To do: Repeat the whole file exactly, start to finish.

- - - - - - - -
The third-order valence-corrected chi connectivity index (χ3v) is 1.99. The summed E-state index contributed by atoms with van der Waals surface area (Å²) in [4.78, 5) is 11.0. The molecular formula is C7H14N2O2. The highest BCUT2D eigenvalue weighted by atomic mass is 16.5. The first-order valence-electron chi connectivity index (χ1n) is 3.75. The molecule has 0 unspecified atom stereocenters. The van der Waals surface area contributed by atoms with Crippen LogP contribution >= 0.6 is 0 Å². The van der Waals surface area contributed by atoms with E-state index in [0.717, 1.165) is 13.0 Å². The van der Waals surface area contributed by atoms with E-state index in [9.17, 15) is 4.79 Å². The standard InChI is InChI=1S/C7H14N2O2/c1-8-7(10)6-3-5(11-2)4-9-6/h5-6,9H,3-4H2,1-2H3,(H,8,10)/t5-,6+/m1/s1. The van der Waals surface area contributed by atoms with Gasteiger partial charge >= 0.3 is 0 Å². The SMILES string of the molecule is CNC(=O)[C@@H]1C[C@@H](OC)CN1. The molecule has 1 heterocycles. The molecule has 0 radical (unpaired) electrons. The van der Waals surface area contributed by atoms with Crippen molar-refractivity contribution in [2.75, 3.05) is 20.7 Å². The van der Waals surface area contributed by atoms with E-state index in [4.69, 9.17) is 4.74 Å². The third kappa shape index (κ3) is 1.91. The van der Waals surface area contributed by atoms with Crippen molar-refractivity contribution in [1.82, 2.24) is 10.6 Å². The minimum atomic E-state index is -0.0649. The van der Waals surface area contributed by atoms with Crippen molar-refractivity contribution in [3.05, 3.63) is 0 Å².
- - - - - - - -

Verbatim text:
The third-order valence-corrected chi connectivity index (χ3v) is 1.99. The summed E-state index contributed by atoms with van der Waals surface area (Å²) in [4.78, 5) is 11.0. The molecular formula is C7H14N2O2. The highest BCUT2D eigenvalue weighted by atomic mass is 16.5. The first-order valence-electron chi connectivity index (χ1n) is 3.75. The molecule has 0 unspecified atom stereocenters. The van der Waals surface area contributed by atoms with Crippen LogP contribution >= 0.6 is 0 Å². The van der Waals surface area contributed by atoms with E-state index in [0.717, 1.165) is 13.0 Å². The van der Waals surface area contributed by atoms with E-state index in [9.17, 15) is 4.79 Å². The standard InChI is InChI=1S/C7H14N2O2/c1-8-7(10)6-3-5(11-2)4-9-6/h5-6,9H,3-4H2,1-2H3,(H,8,10)/t5-,6+/m1/s1. The van der Waals surface area contributed by atoms with Gasteiger partial charge >= 0.3 is 0 Å². The SMILES string of the molecule is CNC(=O)[C@@H]1C[C@@H](OC)CN1. The molecule has 1 heterocycles. The molecule has 0 radical (unpaired) electrons. The van der Waals surface area contributed by atoms with Crippen molar-refractivity contribution in [2.75, 3.05) is 20.7 Å². The van der Waals surface area contributed by atoms with E-state index in [4.69, 9.17) is 4.74 Å². The third kappa shape index (κ3) is 1.91. The van der Waals surface area contributed by atoms with Crippen molar-refractivity contribution in [1.82, 2.24) is 10.6 Å². The minimum atomic E-state index is -0.0649. The van der Waals surface area contributed by atoms with Crippen molar-refractivity contribution in [3.05, 3.63) is 0 Å².